Volume 11 Supplement 1

Nineteenth Annual Computational Neuroscience Meeting: CNS*2010

Open Access

Sparse coding models demonstrate some non-classical receptive field effects

BMC Neuroscience201011(Suppl 1):O21

DOI: 10.1186/1471-2202-11-S1-O21

Published: 20 July 2010

Non-classical receptive field (nCRF) effects include several response properties in V1 neurons not explained by a linear-nonlinear (LN) receptive field model, but instead requiring significant interactions between V1 neurons. Using a sparse coding model [1, 2] and bar and grating stimuli, simulated physiology experiments were carried out that replicated several nCRF phenomena reported previously in neurophysiology experiments. These include: end-stopping [3] (Fig. 1), contrast invariance of orientation tuning [4] (Fig. 2), radius, orientation, and contrast tunings of surround suppression [5, 6] (Fig. 3, 4, 5). The results suggest that a sparse coding model can explain many of the nonlinear effects in V1 cells, and is therefore a reasonable candidate for a functional model of striate cortex.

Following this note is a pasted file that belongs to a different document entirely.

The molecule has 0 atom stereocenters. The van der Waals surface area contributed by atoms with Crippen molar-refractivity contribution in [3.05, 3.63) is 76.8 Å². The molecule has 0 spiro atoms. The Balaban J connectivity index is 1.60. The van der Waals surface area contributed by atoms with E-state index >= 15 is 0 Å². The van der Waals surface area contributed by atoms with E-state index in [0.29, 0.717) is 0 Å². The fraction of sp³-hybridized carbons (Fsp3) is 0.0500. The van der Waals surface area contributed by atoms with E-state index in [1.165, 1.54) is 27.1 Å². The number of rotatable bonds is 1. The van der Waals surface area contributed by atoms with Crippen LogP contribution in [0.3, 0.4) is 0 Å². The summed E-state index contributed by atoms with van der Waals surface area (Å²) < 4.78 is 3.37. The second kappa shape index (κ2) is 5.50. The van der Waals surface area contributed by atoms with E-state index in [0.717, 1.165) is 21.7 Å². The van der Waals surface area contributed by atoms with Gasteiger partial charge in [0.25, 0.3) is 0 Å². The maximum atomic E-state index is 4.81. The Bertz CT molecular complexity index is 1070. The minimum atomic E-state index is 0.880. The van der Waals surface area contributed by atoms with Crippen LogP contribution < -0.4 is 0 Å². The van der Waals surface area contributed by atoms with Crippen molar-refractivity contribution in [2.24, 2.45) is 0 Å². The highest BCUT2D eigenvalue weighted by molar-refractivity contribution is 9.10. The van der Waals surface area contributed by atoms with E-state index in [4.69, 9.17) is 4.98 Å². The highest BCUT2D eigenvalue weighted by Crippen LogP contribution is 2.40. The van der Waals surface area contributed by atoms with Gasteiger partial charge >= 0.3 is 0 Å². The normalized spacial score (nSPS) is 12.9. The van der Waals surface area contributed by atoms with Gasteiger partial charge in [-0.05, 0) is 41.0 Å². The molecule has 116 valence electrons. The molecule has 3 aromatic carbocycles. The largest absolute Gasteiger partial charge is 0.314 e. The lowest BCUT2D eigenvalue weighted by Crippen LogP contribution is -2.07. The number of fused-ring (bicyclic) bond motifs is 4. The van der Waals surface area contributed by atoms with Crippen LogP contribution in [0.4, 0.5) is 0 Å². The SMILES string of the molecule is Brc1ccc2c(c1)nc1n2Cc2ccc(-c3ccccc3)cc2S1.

https://static-content.springer.com/image/art%3A10.1186%2F1471-2202-11-S1-O21/MediaObjects/12868_2010_Article_1706_Fig1_HTML.jpg
Figure 1

End-stopping. Comparison with a LN model.

https://static-content.springer.com/image/art%3A10.1186%2F1471-2202-11-S1-O21/MediaObjects/12868_2010_Article_1706_Fig2_HTML.jpg
Figure 2

Contrast invariance of orientation tuning.

https://static-content.springer.com/image/art%3A10.1186%2F1471-2202-11-S1-O21/MediaObjects/12868_2010_Article_1706_Fig3_HTML.jpg
Figure 3

Surround suppression at different contrasts.

https://static-content.springer.com/image/art%3A10.1186%2F1471-2202-11-S1-O21/MediaObjects/12868_2010_Article_1706_Fig4_HTML.jpg
Figure 4

Orientation tuning of surround suppression.

https://static-content.springer.com/image/art%3A10.1186%2F1471-2202-11-S1-O21/MediaObjects/12868_2010_Article_1706_Fig5_HTML.jpg
Figure 5

Surround orientation influences contrast tuning.

Authors’ Affiliations

(1)
Department of Biomedical Engineering, Georgia Institute of Technology
(2)
Department of Electrical and Computer Engineering, Georgia Institute of Technology

References

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Copyright

© Zhu and Rozell; licensee BioMed Central Ltd. 2010

This article is published under license to BioMed Central Ltd.

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